Defra could publish consultation responses next year

The deputy director for resources and waste at Defra says the department’s response to and way forward with consultations on key waste reforms will be published “later this year or early next”.

(l-r) Chris Preston, the deputy director for resources and waste at Defra, spoke live via video link at a session overseen by letsrecycle.com's editor, Steve Eminton

Earlier this year, Defra launched consultations on introducing a deposit return scheme (DRS), extended producer responsibility (EPR) for packaging, and consistency in household and business recycling.

It was initially believed the government would publish its responses to the consultations by the end of October.

However, speaking via video link at the RWM trade show in Birmingham yesterday (22 September), Chris Preston said it was “undeniably fair” to say the Covid-19 pandemic had “had an impact” on the time taken to reflect on the responses.

He also pointed to the pause in the passage through parliament of the Environment Bill, which he described as “absolutely core to underpinning our ability to deliver reforms”.

Having recently completed the report stage in the House of Lords as part of its passage through parliament, the bill is expected to gain royal assent “in the autumn”, Mr Preston said, at which point it will become the Environment Act.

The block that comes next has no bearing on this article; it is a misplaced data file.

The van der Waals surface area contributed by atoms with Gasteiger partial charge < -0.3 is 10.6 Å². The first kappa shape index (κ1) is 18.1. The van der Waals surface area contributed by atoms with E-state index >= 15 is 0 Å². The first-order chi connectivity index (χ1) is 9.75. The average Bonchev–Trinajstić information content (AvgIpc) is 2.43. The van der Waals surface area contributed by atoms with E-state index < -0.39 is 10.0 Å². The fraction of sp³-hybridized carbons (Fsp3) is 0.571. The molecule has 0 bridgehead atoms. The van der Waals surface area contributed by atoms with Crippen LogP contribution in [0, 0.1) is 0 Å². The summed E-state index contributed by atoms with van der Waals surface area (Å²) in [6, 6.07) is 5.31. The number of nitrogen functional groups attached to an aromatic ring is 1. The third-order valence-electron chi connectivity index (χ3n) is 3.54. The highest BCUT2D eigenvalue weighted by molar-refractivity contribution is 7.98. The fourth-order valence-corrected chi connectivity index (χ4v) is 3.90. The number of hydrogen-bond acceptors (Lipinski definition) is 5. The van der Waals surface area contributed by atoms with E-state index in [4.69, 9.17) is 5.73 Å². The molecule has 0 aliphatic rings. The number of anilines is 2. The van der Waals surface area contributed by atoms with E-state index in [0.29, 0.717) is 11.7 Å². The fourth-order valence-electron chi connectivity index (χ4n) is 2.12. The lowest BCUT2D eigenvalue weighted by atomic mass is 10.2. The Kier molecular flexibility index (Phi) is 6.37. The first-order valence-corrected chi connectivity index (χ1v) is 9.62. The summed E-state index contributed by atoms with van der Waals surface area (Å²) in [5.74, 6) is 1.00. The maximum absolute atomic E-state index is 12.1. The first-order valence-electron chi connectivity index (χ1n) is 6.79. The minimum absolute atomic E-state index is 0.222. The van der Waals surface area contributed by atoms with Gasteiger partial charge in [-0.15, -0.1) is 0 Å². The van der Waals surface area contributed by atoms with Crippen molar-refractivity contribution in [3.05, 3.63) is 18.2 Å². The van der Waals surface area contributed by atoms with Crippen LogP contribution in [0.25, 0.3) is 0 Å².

He said: “Without the Environment Act, we couldn’t achieve the DRS in England, Wales and Northern Ireland. But I think that’s fairly unlikely. There’s huge cross-party support for the bill.”

The delay also means a scheme administrator will not be appointed to oversee EPR until “early next year”, Mr Preston added.

Funding

Mr Preston also moved to reassure local authorities that government would cover the full net costs of mandatory new services such as food waste collections.

He said the government was obliged not to increase council tax when new services were introduced, and also committed to make funding available to local authorities under ‘new burdens’ doctrine.

“Once the requirements of the Environment Bill are in place, councils are unable to withdraw their food waste collection service, and it in effect becomes a new burden,” he said. “Government will cover the full net costs.”

Mr Preston also suggested representatives of industries such as the food and drink sector had lobbied government over the costs they will have to pay under EPR, which have been estimated at £2.7 billion.

“In a democratic society, people will always put through their views to ministers,” he said. “I’m a great believer in kicking the tyres on any policy before it becomes law.”

However, he said the government’s commitment to introduce EPR for packaging was “still there”, especially as the policy had formed part of the Conservative Party’s manifesto.

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